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Modeling transcriptional factor cross-talk to understand parabolic kinetics, bimodal gene expression and retroactivity in biosensor design
- Aris, Hannah, Borhani, Shayan, Cahn, Devorah, O'Donnell, Colleen, Tan, Elizabeth, Xu, Peng
- Biochemical engineering journal 2019 v.144 pp. 209-216
- biosensors, carrying capacity, cell growth, engineering, equations, gene expression, gene expression regulation, genes, hysteresis, kinetics, malonyl coenzyme A, protein degradation, simulation models, students, transcription (genetics), transcription factors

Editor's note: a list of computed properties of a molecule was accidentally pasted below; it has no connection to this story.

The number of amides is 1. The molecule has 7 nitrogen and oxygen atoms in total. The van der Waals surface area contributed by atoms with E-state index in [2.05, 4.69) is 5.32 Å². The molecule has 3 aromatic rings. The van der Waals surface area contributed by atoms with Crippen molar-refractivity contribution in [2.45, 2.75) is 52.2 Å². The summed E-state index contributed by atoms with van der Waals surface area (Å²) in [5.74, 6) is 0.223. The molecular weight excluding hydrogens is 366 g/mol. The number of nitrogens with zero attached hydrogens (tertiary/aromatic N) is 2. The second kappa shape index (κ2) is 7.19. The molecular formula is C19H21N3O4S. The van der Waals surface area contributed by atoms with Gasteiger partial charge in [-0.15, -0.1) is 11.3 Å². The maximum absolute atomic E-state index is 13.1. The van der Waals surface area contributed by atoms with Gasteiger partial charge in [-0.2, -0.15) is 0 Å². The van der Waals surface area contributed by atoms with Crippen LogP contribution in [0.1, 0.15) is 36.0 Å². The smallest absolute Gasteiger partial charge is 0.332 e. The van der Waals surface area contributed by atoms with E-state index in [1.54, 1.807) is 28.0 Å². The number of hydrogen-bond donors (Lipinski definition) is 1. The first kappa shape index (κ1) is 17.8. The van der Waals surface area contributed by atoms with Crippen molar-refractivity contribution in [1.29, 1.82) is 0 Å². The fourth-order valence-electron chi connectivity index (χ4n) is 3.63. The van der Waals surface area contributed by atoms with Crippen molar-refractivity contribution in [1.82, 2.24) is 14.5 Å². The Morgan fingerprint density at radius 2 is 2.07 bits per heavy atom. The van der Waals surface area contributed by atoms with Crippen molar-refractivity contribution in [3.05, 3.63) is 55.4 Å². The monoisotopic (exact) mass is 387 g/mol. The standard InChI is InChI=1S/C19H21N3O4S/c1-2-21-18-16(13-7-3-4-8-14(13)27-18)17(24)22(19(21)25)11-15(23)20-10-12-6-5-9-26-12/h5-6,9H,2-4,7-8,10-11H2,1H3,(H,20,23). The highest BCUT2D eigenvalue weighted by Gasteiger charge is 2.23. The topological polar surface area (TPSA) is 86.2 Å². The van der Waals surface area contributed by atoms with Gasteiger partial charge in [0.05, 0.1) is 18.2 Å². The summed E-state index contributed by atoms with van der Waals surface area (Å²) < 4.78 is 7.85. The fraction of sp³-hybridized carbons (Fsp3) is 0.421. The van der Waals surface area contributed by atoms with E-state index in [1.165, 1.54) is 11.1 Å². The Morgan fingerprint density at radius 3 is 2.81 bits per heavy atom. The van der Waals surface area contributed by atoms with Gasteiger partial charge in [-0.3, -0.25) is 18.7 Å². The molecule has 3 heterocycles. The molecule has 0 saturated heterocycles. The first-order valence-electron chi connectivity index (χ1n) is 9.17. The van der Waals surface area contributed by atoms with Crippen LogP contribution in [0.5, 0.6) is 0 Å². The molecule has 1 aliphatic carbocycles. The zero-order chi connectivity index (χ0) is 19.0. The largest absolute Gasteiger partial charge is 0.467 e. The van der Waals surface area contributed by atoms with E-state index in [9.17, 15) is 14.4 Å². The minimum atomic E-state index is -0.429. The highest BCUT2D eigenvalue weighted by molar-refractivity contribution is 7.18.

- Transcriptional factor-based biosensor has been widely used to reprogram and adjust cellular activity to the changing environment. These biosensors translate an internal cellular signal to a transcriptional reporter output. Previous examples have demonstrated transcriptional factor (TF) cross-talk could lead to complex gene expression dynamics. In this report, we formulated a mechanism-based kinetic model to simulate and predict how TF cross-talk reshape the transcriptional dynamics of an engineered biosensor. Our model comprises TF cross-talk and Hill-type equation to quantify the degree of gene repression and de-repression; it also accounts for protein degradation, cell growth (dilution) effect and the carrying capacity of the system. Our simulation fits well with the biphasic parabolic gene expression pattern of an experimentally validated malonyl-CoA sensor. We discovered that exponential growth could lead to hysteresis in the TF cross-talk model. With Logistic growth to limit the carrying capacity, we find that bimodal gene expression pattern could arise, and this phenomenon is rooted in the hysteresis characteristics of the TF cross-talk model. The computational insights obtained in this study will guide us to design accurate, sensitive TF-based biosensors and may serve as a diagnostic platform to troubleshoot the complex transcriptional dynamics in biosensor design. The computational framework developed here will also provide an educational toolbox for synthetic biologist and biochemical/biomolecular engineering students to understand biosystem design and transcriptional regulation.